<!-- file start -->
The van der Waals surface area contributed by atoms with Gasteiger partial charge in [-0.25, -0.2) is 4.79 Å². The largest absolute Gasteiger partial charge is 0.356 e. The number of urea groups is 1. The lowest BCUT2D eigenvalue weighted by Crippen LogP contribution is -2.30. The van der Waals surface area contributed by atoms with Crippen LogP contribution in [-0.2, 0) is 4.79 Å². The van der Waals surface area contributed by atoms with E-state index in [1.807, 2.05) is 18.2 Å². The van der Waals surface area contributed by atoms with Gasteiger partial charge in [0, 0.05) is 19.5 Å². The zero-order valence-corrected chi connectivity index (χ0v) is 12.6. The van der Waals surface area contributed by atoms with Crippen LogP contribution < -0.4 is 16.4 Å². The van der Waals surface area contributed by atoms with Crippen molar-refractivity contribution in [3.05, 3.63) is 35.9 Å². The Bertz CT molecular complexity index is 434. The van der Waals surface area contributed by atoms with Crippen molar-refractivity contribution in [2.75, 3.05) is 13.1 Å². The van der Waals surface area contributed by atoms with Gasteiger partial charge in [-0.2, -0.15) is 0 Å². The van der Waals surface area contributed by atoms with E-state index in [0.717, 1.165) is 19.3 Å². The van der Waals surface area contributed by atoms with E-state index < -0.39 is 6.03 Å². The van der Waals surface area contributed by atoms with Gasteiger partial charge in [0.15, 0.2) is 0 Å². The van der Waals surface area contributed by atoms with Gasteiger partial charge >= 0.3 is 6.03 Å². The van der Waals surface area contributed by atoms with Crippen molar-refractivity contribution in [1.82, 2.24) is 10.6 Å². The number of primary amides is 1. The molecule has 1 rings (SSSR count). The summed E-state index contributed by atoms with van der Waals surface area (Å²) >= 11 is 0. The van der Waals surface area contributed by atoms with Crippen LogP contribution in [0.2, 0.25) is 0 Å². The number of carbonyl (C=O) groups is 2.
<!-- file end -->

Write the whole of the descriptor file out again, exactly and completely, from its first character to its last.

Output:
The van der Waals surface area contributed by atoms with Gasteiger partial charge in [-0.25, -0.2) is 4.79 Å². The largest absolute Gasteiger partial charge is 0.356 e. The number of urea groups is 1. The lowest BCUT2D eigenvalue weighted by Crippen LogP contribution is -2.30. The van der Waals surface area contributed by atoms with Crippen LogP contribution in [-0.2, 0) is 4.79 Å². The van der Waals surface area contributed by atoms with E-state index in [1.807, 2.05) is 18.2 Å². The van der Waals surface area contributed by atoms with Gasteiger partial charge in [0, 0.05) is 19.5 Å². The zero-order valence-corrected chi connectivity index (χ0v) is 12.6. The van der Waals surface area contributed by atoms with Crippen LogP contribution < -0.4 is 16.4 Å². The van der Waals surface area contributed by atoms with Crippen molar-refractivity contribution in [3.05, 3.63) is 35.9 Å². The Bertz CT molecular complexity index is 434. The van der Waals surface area contributed by atoms with Crippen molar-refractivity contribution in [2.75, 3.05) is 13.1 Å². The van der Waals surface area contributed by atoms with Gasteiger partial charge in [-0.2, -0.15) is 0 Å². The van der Waals surface area contributed by atoms with E-state index in [0.717, 1.165) is 19.3 Å². The van der Waals surface area contributed by atoms with E-state index < -0.39 is 6.03 Å². The van der Waals surface area contributed by atoms with Gasteiger partial charge in [0.15, 0.2) is 0 Å². The van der Waals surface area contributed by atoms with Gasteiger partial charge >= 0.3 is 6.03 Å². The van der Waals surface area contributed by atoms with Crippen molar-refractivity contribution in [1.82, 2.24) is 10.6 Å². The number of primary amides is 1. The molecule has 1 rings (SSSR count). The summed E-state index contributed by atoms with van der Waals surface area (Å²) >= 11 is 0. The van der Waals surface area contributed by atoms with Crippen LogP contribution in [0.2, 0.25) is 0 Å². The number of carbonyl (C=O) groups is 2.